“It concerns us to know the purposes we seek in life, for then, like archers aiming at a definite mark, we shall be more likely to attain what we want.”
Many words today are abused. I’d like to unleash their suffering corpses from the torture rack, give them a nice cup of soup and let them recuperate their once mighty position that they had in the world.
For example, the word ‘sin’, what a stepped upon word, and battered and abused words tend to carry on the legacy by one day growing up to abuse others as well. Today the word ‘sin’ is used to admonish and chastise ideas, and behaviors that are deemed to be non-congruent with an established religious order (religion, another victim).
Now etymological knowledge is an art all of it’s own, and while I’m in the business of reviving certain words I’ve come to know and love, I may visit them in their proverbial Guantanamo prison, but I may never know their true origins. I am not really a qualified etymologist. So is this that I’m writing a bunch of bullshit, maybe.
Chet in Hebrew, as I have come to understand, can be a term that comes from archery, one of it’s meanings is ‘to miss the mark’. The Torah, which is the origin of the Christian old testament, is also a word pertaining to archery, meaning ‘to take aim’.
We all miss the mark, some of us don’t even know what we’re shooting at. The intertwining of archery and spiritual pursuit is a cross cultural occurrence, another example would be Daishadokyo, which is a spiritual approach to archery. Suffice it say, archery in general is usually a spiritual pursuit, known or unknown to the shooter.
If you are a member of the human family at this point in time, you owe it all to archery, unless of course you are from the Polynesian islands, your ancestors were masterful archers. Archery has been the means by which humanity has survived and thrived up until the relatively recent age of pastoralism and agriculture. Our ancestors knew the importance of creating a well honed bow, and arrow that flies straight, and the practiced accuracy to achieve a successful hunt.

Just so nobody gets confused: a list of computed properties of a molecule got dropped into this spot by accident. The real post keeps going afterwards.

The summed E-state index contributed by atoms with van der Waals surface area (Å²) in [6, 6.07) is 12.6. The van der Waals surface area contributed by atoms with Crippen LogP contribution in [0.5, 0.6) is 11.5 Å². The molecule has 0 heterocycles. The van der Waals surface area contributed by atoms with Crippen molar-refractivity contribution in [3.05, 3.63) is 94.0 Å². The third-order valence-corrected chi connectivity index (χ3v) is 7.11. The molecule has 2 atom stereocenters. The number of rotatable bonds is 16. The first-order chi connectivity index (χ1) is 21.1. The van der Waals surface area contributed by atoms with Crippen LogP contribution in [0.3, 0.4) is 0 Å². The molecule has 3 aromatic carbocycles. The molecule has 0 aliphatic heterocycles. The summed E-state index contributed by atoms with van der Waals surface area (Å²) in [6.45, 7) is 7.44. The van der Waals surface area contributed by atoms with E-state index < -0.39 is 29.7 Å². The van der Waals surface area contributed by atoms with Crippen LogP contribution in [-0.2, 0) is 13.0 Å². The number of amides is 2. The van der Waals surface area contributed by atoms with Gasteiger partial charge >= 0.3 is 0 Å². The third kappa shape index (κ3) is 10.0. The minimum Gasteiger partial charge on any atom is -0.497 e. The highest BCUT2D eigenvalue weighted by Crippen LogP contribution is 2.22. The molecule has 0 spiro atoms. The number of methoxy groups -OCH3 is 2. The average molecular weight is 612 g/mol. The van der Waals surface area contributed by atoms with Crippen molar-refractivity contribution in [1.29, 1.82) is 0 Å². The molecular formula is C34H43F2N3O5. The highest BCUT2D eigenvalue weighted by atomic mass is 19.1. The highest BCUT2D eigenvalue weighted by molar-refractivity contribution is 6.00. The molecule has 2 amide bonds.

Archery was so important to man at the time that pastoral religions evolved into their forms, that it’s practice and form was used as an analogy to the pursuit of righteous spiritual living. Like a hunter, our observations, our analysis and our expression of the spiritual environment meant the difference between bullshit and bull’s eye.
Physically and metaphysically speaking, I think we all know of which we’d prefer to consume. Intellectually, this three part process of hunting can equate to the classical education model of the Trivium, data the observance, logic the analysis, and rhetoric the expression. In the field, there are many obstacles to a clear shot; rain, wind, lighting, and in the mind fields, or mine fields, there are many obstacles to clear thinking. We are bombarded daily by media designed to obstruficate the target. The ‘news coverage’ of political debate has dolled up the old Hegelian dialectic and false dilemmas into sound bites and neon flash sequined scarecrows. The study of the trivium can help an earnest archer calm their breath, still their body and take aim in chaotic environment.
But there is an always true reality that the unfavorable and favorable fall into place according to their context. Bullshit is not entirely undesirable, and it is the preeminent substance used for nourishment in cultivation. Missing the mark, to the person that is engaged in a mindful practice serves as just the shit one needs to get those roses going.
One can’t ever shoot strait off a bow, the arrow always rests off center. As the arrow is shot off the side of the bow, the force of the projection causes the arrow to bend and then spring, arrows don’t fly completely straight, they fly in a slight ‘S’ pattern. The arrow meets it’s target through a process known as the archer’s paradox. One’s arrows have to be matched to the bow, not too firm and not too flimsy.
–Hindu Prince Gautama Siddharta, the founder of Buddhism, 563-483 B.C.
“Critical Thinking is Critical in 2010” A Jan Irvin interview with Gene Odening